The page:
- Some Hollywood studios have once again started delaying their movies or selling them to streamers.
- It’s a sign that theaters could face more complications as concerns over the coronavirus intensify.
- Here is Insider’s guide to how Hollywood and movie theaters got to this point, and what the future looks like.
- See more stories on Insider’s business page.
While the North American box office has yet to rebound, there have been some signs of recovery after a calamitous 2020.
“Free Guy,” the Ryan Reynolds action-comedy, earned $28 million at the domestic box office during its August opening weekend, beating expectations, and “A Quiet Place Part II” has had strong legs at the box office since it debuted in May.
But as the Delta variant causes coronavirus cases to rise and the vaccination rate slows across the US, movie theaters could soon face challenges similar to last year, when studios delayed tentpole movies or found streaming alternatives to theaters.
Paramount has already removed its “Clifford” movie, which was slated for October, from the release calendar, and Sony delayed its “Venom” sequel by three weeks to October 15. The latter studio, without its own streaming platform, also sold the latest entry in its “Hotel Transylvania” animated film series to Amazon, skipping theaters altogether. More big changes could follow.
One major problem facing tentpoles released in the current theatrical environment is that they’re seeing big drop offs in revenue after their first weekends.
That was normal in the pre-pandemic market when movies like “Black Widow” and “F9” would have opened with significantly larger numbers at the box office. But it’s not exactly sustainable now, given that films are already at a disadvantage with a number of North American theaters still closed, pandemic-related restrictions in place, and many consumers uncomfortable returning to theaters.
Movies like “Black Widow,” “F9,” and “Godzilla vs. Kong” managed to cross the $100 million mark at the domestic box office, but these films each cost around $200 million to make. While the international box office has given them a boost – particularly in the case of “F9,” which has earned $680 million globally – prior Marvel and “Fast and Furious” movies grossed more than $1 billion worldwide.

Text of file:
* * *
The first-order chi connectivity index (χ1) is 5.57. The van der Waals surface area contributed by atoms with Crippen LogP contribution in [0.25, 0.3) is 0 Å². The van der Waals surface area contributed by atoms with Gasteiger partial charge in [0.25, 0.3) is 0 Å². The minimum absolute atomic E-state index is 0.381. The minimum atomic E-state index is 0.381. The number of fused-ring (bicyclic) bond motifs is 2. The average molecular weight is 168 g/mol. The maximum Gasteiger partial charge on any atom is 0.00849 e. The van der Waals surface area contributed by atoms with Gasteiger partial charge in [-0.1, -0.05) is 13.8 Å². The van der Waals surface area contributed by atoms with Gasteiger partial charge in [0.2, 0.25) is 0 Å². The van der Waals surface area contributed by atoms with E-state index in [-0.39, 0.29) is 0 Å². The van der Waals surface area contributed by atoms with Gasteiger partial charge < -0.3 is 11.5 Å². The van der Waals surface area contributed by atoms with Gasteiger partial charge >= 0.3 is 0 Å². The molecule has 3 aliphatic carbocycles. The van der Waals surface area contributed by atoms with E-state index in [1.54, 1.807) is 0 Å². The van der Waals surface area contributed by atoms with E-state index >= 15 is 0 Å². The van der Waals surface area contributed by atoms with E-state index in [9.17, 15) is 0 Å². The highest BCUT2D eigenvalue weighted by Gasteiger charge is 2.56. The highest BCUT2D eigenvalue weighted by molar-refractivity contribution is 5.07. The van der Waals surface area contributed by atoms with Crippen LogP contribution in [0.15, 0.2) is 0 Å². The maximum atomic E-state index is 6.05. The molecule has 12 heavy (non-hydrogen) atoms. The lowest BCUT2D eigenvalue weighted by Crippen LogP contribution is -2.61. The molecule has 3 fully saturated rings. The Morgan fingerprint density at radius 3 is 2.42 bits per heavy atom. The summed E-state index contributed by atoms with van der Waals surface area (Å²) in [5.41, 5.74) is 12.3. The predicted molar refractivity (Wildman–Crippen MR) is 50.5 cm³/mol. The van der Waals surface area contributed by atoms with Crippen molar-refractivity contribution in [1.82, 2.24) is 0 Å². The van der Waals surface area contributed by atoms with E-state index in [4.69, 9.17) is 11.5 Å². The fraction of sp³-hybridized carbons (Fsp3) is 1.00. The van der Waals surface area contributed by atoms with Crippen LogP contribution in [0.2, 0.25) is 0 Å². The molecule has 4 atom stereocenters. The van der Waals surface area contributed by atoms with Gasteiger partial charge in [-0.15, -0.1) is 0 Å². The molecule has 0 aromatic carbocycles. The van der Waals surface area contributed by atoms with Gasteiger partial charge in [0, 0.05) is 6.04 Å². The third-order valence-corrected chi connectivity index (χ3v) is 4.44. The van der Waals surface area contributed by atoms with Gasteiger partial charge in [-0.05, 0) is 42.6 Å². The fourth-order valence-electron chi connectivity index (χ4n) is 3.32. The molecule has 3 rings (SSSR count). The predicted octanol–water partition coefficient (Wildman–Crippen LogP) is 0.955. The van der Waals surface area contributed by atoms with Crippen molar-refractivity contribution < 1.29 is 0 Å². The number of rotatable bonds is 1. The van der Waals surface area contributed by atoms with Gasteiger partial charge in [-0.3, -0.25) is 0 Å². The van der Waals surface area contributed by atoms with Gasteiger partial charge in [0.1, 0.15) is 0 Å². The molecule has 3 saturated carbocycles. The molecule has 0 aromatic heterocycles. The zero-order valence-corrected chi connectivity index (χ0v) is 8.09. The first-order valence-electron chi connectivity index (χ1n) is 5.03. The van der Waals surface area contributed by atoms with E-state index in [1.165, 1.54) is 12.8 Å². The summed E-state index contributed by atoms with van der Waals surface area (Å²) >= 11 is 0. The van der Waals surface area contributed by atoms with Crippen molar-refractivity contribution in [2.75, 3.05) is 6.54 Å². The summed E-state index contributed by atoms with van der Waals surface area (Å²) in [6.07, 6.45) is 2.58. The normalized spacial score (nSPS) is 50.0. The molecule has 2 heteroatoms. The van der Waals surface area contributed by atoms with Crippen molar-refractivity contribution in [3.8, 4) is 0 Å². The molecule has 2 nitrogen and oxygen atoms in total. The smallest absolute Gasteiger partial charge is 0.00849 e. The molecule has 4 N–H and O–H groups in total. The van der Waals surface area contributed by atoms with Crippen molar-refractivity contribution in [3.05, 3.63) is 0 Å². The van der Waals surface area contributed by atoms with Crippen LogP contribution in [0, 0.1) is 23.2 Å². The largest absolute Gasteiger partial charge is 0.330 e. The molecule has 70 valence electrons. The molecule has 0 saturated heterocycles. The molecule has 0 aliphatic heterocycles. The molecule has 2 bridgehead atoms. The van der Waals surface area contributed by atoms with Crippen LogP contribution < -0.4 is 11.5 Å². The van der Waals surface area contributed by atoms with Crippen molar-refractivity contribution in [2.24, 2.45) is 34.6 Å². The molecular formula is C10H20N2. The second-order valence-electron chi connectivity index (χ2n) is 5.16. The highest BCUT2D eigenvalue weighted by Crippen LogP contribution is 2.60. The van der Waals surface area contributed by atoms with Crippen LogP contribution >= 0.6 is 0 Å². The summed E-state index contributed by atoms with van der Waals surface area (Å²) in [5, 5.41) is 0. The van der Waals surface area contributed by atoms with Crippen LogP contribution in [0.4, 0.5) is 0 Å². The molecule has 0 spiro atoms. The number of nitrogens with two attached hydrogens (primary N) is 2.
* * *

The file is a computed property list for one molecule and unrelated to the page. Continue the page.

Another hurdle theaters faced this year was the lack of exclusive animated movies, as many of these family films got simultaneous, or exclusive, streaming releases. It looked like that could improve as the year progressed, but now the aforementioned “Clifford” and “Hotel Transylvania” films have been removed from the equation.
Though “Space Jam: A New Legacy” performed well, the box office could have used a boost from the Pixar movie “Luca,” which went straight to Disney+ this summer. Other animated movies like “The Boss Baby: Family Business” and “Paw Patrol” got day-and-date releases on streaming platforms Peacock and Paramount+, respectively.
The shifting relationship with talent amid streaming strategies has also impacted Hollywood, with theaters at the center of debates surrounding talent compensation.
For example, Christopher Nolan, a champion of theaters, has had conversations with Netflix, which wants to poach the filmmaker from Warner Bros. for his next movie. Nolan was heavily critical of WarnerMedia’s decision to release its 2021 movies to theaters and HBO max simultaneously. His next move will be an important indicator for the future of cinemas as big tech and streaming shake up Hollywood.
The coming weeks will be a barometer of the more immediate future of movie theaters. If studios continue to delay films or sell them to streamers, it could be cause for concern – and a sign that the exhibition industry will continue to change at a breakneck pace.
Here’s a list of our recent coverage on the state of movie theaters as the industry looks to recover from the pandemic:
The big-picture take
Major obstacles theaters and Hollywood have faced
- Movie theaters are facing their worst nightmare, from Disney’s shifting strategy to a lack of animated movies
- Disney faces a new battle with an old enemy: movie piracy
- Movie theaters are still missing a key ingredient for the box office to thrive
- Sequels like ‘F9’ and ‘A Quiet Place Part II’ have jumpstarted the US box office, but experts say there are 2 major hurdles still facing the movie business
- The G.I. Joe franchise could face another overhaul after ‘Snake Eyes’
Evolving Hollywood strategies
- ‘Black Widow’s’ Disney+ earnings show how Hollywood’s relationship to theaters has changed, and it could put pressure on other studios
- Paramount+ is betting it can use big movies like ‘A Quiet Place Part II’ to attract new subscribers without tanking box-office returns
- ‘F9’ broke a pandemic box-office record, but also shows how the movie-theater industry has permanently changed
- ‘In the Heights’ underwhelmed at the box office, but new data suggests it’s not HBO Max’s fault
Tense talent relationships
- Netflix wants to lure ‘Tenet’ director Christopher Nolan after his falling out with Warner Bros. Where his next movie ends up will be an important indicator as tech shakes up Hollywood.
- Scarlett Johansson’s ‘Black Widow’ lawsuit against Disney could remake studio-talent deals in the streaming era, top Hollywood attorneys say
But it hasn’t been all bad